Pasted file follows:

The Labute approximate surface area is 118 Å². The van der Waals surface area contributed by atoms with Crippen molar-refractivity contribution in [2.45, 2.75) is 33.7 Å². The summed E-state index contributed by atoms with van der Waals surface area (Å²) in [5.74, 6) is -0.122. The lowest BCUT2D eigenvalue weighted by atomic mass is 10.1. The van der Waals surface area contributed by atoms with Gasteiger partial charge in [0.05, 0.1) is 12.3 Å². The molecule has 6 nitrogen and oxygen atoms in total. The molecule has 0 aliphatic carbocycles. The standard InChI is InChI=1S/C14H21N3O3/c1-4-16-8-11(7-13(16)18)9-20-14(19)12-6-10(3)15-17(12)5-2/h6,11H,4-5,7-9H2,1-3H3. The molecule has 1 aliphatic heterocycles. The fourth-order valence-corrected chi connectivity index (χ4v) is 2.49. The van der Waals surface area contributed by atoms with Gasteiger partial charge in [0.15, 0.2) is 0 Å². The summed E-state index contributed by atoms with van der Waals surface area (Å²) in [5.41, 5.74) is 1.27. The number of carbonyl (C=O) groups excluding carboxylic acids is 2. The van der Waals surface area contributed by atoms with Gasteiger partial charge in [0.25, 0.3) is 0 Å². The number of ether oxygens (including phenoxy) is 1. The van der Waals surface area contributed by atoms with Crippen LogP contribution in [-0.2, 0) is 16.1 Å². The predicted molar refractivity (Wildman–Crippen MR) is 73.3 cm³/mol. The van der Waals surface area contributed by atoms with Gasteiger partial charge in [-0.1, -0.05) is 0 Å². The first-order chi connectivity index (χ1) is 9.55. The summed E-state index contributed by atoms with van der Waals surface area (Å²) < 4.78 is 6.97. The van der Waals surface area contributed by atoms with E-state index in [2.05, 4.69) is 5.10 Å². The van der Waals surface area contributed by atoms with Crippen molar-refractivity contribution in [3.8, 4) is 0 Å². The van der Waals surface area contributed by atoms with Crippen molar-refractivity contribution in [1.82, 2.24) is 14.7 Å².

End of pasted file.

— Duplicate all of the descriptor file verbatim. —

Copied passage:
The Labute approximate surface area is 118 Å². The van der Waals surface area contributed by atoms with Crippen molar-refractivity contribution in [2.45, 2.75) is 33.7 Å². The summed E-state index contributed by atoms with van der Waals surface area (Å²) in [5.74, 6) is -0.122. The lowest BCUT2D eigenvalue weighted by atomic mass is 10.1. The van der Waals surface area contributed by atoms with Gasteiger partial charge in [0.05, 0.1) is 12.3 Å². The molecule has 6 nitrogen and oxygen atoms in total. The molecule has 0 aliphatic carbocycles. The standard InChI is InChI=1S/C14H21N3O3/c1-4-16-8-11(7-13(16)18)9-20-14(19)12-6-10(3)15-17(12)5-2/h6,11H,4-5,7-9H2,1-3H3. The molecule has 1 aliphatic heterocycles. The fourth-order valence-corrected chi connectivity index (χ4v) is 2.49. The van der Waals surface area contributed by atoms with Gasteiger partial charge in [0.15, 0.2) is 0 Å². The summed E-state index contributed by atoms with van der Waals surface area (Å²) in [5.41, 5.74) is 1.27. The number of carbonyl (C=O) groups excluding carboxylic acids is 2. The van der Waals surface area contributed by atoms with Gasteiger partial charge in [0.25, 0.3) is 0 Å². The number of ether oxygens (including phenoxy) is 1. The van der Waals surface area contributed by atoms with Crippen LogP contribution in [-0.2, 0) is 16.1 Å². The predicted molar refractivity (Wildman–Crippen MR) is 73.3 cm³/mol. The van der Waals surface area contributed by atoms with Gasteiger partial charge in [-0.1, -0.05) is 0 Å². The first-order chi connectivity index (χ1) is 9.55. The summed E-state index contributed by atoms with van der Waals surface area (Å²) < 4.78 is 6.97. The van der Waals surface area contributed by atoms with E-state index in [2.05, 4.69) is 5.10 Å². The van der Waals surface area contributed by atoms with Crippen molar-refractivity contribution in [3.8, 4) is 0 Å². The van der Waals surface area contributed by atoms with Crippen molar-refractivity contribution in [1.82, 2.24) is 14.7 Å².